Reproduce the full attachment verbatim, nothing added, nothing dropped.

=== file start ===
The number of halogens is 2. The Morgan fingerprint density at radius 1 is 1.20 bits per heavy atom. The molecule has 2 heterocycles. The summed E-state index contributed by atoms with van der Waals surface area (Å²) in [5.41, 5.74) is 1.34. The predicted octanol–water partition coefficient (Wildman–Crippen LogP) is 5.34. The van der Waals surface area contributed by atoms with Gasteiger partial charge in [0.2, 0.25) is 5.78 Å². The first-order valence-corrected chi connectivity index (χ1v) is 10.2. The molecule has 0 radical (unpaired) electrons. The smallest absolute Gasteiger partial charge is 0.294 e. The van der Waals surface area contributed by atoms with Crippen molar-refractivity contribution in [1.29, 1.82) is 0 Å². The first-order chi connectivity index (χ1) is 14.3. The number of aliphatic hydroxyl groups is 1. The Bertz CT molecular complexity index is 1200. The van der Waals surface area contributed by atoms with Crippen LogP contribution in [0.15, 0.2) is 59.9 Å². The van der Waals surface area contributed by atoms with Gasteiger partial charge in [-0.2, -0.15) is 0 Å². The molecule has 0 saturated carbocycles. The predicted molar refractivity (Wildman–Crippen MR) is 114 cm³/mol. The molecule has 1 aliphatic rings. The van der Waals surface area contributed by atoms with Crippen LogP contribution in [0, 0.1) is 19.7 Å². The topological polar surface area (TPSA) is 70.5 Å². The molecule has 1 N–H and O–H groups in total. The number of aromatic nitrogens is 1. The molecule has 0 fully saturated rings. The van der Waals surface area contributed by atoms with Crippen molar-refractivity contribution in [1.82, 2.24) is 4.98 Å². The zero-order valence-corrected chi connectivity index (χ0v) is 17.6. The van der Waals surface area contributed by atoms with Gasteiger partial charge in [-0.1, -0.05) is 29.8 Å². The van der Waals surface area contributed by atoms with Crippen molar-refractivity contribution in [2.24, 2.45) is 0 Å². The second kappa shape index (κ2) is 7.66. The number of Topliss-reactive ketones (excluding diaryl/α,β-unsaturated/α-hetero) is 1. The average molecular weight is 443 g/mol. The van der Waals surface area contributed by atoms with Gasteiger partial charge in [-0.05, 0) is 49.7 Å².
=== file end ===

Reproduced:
The number of halogens is 2. The Morgan fingerprint density at radius 1 is 1.20 bits per heavy atom. The molecule has 2 heterocycles. The summed E-state index contributed by atoms with van der Waals surface area (Å²) in [5.41, 5.74) is 1.34. The predicted octanol–water partition coefficient (Wildman–Crippen LogP) is 5.34. The van der Waals surface area contributed by atoms with Gasteiger partial charge in [0.2, 0.25) is 5.78 Å². The first-order valence-corrected chi connectivity index (χ1v) is 10.2. The molecule has 0 radical (unpaired) electrons. The smallest absolute Gasteiger partial charge is 0.294 e. The van der Waals surface area contributed by atoms with Crippen molar-refractivity contribution in [1.29, 1.82) is 0 Å². The first-order chi connectivity index (χ1) is 14.3. The number of aliphatic hydroxyl groups is 1. The Bertz CT molecular complexity index is 1200. The van der Waals surface area contributed by atoms with Crippen LogP contribution in [0.15, 0.2) is 59.9 Å². The van der Waals surface area contributed by atoms with Gasteiger partial charge in [-0.2, -0.15) is 0 Å². The molecule has 0 saturated carbocycles. The predicted molar refractivity (Wildman–Crippen MR) is 114 cm³/mol. The molecule has 1 aliphatic rings. The van der Waals surface area contributed by atoms with Crippen LogP contribution in [0, 0.1) is 19.7 Å². The topological polar surface area (TPSA) is 70.5 Å². The molecule has 1 N–H and O–H groups in total. The number of aromatic nitrogens is 1. The molecule has 0 fully saturated rings. The van der Waals surface area contributed by atoms with Crippen molar-refractivity contribution in [1.82, 2.24) is 4.98 Å². The zero-order valence-corrected chi connectivity index (χ0v) is 17.6. The van der Waals surface area contributed by atoms with Gasteiger partial charge in [-0.1, -0.05) is 29.8 Å². The van der Waals surface area contributed by atoms with Crippen molar-refractivity contribution in [2.24, 2.45) is 0 Å². The second kappa shape index (κ2) is 7.66. The number of Topliss-reactive ketones (excluding diaryl/α,β-unsaturated/α-hetero) is 1. The average molecular weight is 443 g/mol. The van der Waals surface area contributed by atoms with Gasteiger partial charge in [-0.05, 0) is 49.7 Å².